Sir Brian Leveson, The President of the Queen’s Bench Division publishes his review into efficiency in criminal proceedings today (Friday) with a wide ranging set of recommendations. He was asked by the Lord Chief Justice, Lord Thomas to find ways to make criminal justice more efficient and streamlined.
Sir Brian involved in the review all concerned with the operation of the Criminal Justice System (CJS), including all ranks of the judiciary, the police, the CPS, the Law Society and the Bar, HMCTS, the Ministry of Justice, (including the Legal Aid Agency and NOMS) as well as academic lawyers involved in the area.
The recommendations do not require legislation.
The review has been conducted against the background of a decrease in public funding for the (CJS) and considers ways to streamline the disposal of criminal cases.
Sir Brian recommends:
- the greater use of video and other conferencing technology across the system (including courts and prisons) particularly featuring remote hearings in the Crown Court, which would lead to a better service for all those involved and reduce both delay and cost (para. 40-50);
- facilitating the use in court of evidence gathered by police on video cameras mounted on their bodies or helmets (para. 58) and a streamlined approach to other evidence which has been captured electronically, such as interviews of child witnesses (achieving best evidence) and interviews with defendants (para. 250);
- more flexible opening hours in magistrates’ courts to accommodate those who cannot attend hearings during normal office hours (para. 54);
- tighter case management by judges, including, in appropriate cases, the provision of timetables for evidence and speeches (para. 274, 281);
- that contracts awarded to those responsible for delivering prisoners to court should require greater efficiency so that prisoners appear on time and do not delay proceedings (para. 214).
- that there should be funding available to pay for the inevitable cost of changing from the current systems to the more efficient ones (para. 320).
Sir Brian also identifies some potential changes to the system that are outside the scope of the review as they would require legislative change (Chapter 10). These include changes such as when a jury trial is appropriate that have previously been proposed or discussed. on the basis that they may help to provide a more coherent system of criminal justice. He does not make any specific recommendations in these areas; these are for Parliament to decide.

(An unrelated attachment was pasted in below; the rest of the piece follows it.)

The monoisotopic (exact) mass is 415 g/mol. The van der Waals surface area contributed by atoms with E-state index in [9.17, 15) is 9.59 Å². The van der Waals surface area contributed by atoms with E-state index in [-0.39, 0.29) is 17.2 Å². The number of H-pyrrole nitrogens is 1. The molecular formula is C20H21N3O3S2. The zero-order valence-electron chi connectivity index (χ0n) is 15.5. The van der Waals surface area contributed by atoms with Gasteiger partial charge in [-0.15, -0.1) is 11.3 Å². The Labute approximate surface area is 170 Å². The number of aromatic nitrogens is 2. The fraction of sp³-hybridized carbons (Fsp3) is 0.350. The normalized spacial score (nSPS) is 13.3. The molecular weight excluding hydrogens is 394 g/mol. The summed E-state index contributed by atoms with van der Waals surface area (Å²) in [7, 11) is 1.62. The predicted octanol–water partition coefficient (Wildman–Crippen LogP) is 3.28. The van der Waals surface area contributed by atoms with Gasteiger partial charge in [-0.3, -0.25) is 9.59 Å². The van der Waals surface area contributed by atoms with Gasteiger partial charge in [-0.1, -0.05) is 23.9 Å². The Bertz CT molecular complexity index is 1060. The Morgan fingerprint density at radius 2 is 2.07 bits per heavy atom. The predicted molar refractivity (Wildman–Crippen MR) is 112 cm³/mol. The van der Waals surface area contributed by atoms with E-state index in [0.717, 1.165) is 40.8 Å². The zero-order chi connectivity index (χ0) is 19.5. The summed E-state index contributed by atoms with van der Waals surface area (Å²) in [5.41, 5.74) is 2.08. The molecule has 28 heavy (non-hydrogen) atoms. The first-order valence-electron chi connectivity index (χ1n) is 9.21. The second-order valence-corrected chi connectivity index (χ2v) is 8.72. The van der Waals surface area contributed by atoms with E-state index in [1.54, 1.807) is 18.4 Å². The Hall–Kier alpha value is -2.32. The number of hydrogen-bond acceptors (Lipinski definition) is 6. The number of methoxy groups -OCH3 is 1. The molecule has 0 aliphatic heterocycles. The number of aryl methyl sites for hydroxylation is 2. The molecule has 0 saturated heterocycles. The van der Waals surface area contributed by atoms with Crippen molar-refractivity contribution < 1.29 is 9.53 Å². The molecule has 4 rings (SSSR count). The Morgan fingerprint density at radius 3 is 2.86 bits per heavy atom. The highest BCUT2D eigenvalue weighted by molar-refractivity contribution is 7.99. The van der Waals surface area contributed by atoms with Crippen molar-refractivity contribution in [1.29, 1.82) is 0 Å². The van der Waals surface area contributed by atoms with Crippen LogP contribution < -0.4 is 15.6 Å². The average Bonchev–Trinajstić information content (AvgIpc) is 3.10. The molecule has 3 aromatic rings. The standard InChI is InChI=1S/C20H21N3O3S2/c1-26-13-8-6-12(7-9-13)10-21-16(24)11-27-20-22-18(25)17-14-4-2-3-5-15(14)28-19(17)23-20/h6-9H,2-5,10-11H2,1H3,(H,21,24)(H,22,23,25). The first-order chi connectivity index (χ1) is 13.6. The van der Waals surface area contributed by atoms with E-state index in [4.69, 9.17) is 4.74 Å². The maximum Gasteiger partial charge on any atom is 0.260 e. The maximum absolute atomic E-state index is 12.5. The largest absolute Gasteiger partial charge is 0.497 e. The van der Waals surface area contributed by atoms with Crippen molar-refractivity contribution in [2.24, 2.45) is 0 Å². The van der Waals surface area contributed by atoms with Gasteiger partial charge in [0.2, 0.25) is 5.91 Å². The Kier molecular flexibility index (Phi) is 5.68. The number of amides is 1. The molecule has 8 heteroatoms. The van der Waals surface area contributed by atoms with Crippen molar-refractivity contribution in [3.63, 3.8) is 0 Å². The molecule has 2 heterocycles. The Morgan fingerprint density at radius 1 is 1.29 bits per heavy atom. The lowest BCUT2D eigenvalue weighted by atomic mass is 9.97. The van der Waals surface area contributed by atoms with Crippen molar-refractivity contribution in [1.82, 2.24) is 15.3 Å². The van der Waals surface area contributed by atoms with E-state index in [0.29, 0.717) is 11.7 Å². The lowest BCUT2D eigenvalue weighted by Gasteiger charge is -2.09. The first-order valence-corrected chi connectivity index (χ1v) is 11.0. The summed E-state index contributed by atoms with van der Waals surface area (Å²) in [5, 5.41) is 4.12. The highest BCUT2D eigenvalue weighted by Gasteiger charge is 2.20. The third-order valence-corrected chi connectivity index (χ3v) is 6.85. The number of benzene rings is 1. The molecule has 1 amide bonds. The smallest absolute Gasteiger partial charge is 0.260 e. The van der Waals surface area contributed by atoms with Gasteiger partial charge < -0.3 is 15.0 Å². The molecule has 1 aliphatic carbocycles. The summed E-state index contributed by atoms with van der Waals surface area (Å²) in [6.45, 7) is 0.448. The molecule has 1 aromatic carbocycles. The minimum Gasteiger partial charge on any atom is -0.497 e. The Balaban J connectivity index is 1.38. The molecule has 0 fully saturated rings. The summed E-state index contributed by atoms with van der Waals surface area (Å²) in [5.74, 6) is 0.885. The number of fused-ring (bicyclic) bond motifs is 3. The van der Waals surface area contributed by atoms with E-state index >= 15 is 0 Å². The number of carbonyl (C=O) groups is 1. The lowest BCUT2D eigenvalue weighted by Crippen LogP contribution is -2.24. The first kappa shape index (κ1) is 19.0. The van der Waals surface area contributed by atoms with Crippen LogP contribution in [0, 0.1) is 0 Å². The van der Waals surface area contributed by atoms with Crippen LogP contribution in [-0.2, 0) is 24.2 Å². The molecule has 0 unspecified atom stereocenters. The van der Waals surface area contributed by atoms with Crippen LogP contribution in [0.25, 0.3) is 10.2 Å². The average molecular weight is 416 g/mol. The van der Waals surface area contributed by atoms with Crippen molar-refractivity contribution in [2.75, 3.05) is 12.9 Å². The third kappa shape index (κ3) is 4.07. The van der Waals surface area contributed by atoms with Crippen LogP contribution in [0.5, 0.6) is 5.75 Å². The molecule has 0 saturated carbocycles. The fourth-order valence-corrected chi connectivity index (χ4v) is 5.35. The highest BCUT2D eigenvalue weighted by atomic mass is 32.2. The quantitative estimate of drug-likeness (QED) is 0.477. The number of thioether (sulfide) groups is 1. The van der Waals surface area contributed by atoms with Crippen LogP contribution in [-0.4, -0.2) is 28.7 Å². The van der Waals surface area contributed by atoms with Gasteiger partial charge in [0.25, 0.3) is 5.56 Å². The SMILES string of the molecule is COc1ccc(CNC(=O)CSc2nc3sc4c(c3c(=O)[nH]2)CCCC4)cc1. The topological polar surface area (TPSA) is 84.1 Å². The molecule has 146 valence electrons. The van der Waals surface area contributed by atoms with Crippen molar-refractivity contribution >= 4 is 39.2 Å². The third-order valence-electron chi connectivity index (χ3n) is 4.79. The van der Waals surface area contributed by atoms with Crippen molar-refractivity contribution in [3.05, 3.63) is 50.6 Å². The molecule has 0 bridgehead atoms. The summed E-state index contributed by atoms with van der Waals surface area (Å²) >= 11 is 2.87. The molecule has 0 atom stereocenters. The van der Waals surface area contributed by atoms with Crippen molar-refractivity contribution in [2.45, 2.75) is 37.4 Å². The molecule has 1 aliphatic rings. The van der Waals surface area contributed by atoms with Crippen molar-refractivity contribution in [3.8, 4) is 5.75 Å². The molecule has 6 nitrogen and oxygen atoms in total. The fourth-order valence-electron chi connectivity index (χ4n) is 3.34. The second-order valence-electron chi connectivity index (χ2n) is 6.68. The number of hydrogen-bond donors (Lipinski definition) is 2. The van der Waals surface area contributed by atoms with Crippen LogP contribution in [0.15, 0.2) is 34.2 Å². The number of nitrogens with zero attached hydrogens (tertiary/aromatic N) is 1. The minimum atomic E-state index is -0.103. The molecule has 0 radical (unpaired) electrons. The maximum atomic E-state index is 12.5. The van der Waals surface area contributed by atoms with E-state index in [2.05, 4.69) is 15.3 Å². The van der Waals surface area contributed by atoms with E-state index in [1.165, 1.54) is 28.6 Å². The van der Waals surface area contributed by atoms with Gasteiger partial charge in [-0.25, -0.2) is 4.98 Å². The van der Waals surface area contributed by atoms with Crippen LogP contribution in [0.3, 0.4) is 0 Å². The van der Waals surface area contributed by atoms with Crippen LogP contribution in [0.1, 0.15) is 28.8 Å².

Sir Brian Leveson said:
“The changes I have recommended are all designed to streamline the way the investigation and prosecution of crime is approached without ever losing sight of the interests of justice.
“Our conduct of criminal trials was designed in the 19th century with many changes and reforms bolted on, especially over the last 30 years. The result is that it has become inefficient, time consuming and, as a result, very expensive.
“It is clear that all aspects of the system are going to have to live with diminished resources for years to come. Quite apart from questions of necessary reform, therefore, it is vital that we find ways to make best use of those resources by greater efficiency.
“As a society, it remains essential that we retain high quality lawyers to carry out publicly funded work. A more efficient system overall will allow all those involved in criminal justice to use their time productively with fewer hours wasted dealing with bureaucracy and less time lost through unnecessary delay.”
Notes to Editors
1. Lord Justice Auld published a previous review into the criminal courts of England and Wales in 2001. It is available at bit.ly/149MdN7
2. For further media enquiries please call the Judicial Press Office on 0207 073 4852 or firstname.lastname@example.org